Make time and go for it!

Website –

Instagram – @marianhaf




Jigsaw Linocut with a Rainbow Roll

A rainbow roll is a great way to easily add a beautiful range of colours to a linocut. This project uses only two colours to create a range of shades,
all in one printing layer. 

We are using the jigsaw linocut technique to give us areas of different colours. We want our background to be completely white so instead of carving it
out let’s cut it out!

Japanese Vinyl is a lovely block to carve – it has some resistance like traditional lino but allows you to glide around carves very easily. It’s also soft enough
to cut with a scalpel – perfect for jigsaw linocuts.

Begin by carving around the edge of your shape with a V gouge. We’re using Powergrip Tools which glide beautifully through this vinyl.

The V shaped groove creates the perfect line in which to run a scalpel. 

You’ll need to cut through the vinyl a few times before getting through to the other side. Be careful and don’t press too hard.

Use the scalpel to careful cut apart the separate pieces.

Carve finer details into the different shapes. The small U gouge is perfect for this. 

The larger U can be used to clear areas.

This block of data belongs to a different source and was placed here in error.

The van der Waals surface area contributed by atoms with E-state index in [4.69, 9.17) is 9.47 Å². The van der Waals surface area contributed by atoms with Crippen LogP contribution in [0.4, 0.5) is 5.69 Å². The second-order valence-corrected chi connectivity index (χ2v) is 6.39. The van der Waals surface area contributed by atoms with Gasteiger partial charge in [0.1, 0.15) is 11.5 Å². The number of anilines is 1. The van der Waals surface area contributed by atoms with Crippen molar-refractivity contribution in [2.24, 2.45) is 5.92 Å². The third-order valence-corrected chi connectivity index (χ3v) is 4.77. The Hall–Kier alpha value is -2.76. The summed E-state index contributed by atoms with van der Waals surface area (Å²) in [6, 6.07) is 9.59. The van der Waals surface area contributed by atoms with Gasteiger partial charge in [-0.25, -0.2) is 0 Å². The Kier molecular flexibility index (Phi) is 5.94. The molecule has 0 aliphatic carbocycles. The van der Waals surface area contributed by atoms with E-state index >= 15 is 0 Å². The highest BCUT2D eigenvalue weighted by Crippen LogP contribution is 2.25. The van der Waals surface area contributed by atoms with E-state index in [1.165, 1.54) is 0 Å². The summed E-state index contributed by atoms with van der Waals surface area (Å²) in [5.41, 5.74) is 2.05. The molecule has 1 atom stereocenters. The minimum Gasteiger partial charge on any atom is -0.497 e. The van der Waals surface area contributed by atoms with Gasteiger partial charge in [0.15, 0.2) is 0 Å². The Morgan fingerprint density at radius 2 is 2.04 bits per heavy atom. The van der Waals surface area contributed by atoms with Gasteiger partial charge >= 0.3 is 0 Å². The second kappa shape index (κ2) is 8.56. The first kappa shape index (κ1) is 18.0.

The pieces should easily slot together.

Now we’re ready to create a rainbow roll. We’re using Caligo Safe Wash Relief Inks in Process Magenta and Process Yellow. The process colours are designed to mix to create a wide spectrum
of shades.

Place a small blob of each colour of ink a little apart on an inking plate. Don’t place them as far apart as your roller width as we need room for it to
spread. We want a thin suede-y layer of ink that doesn’t sound squelchy.  


Gradually bring down the ink and begin to roll and spread it out. The colours will start to meet in the middle. Slightly adjust your roller’s position
left and right to encourage a blend. The more you more the roller from side to side, the more of the blended colour will fill the centre. Have the
size of the lino in mind if you want to print with the full spectrum of colours in your rainbow. 



Use the rainbow roller to roll a blend across the lino. 

We mixed an orange from our Process Magenta and Process Yellow inks and used a separate roller to ink up our orange. 

The parasol was inked up with a smaller roller in Process Magenta mixed with a little Extender. 

Place the lino down onto a board. You may want to use registration marks such as these masking taped corners. 

Slot the pieces together, trying not to touch the inked surface. 

Place the paper down on top and use a baren to take a print. Press hard all over the back of the paper making sure not to miss any areas of lino. 

Lift the paper to reveal a print!

The blocks can then be taken apart, re-inked and re-printed. 

For this project you will need:

Meet the Maker: Bailey Schmidt

I’m Bailey, the artist behind Young Schmidt Prints. I’m American but living in the UK with my husband and our two dogs, Murph and Eddie. I consider myself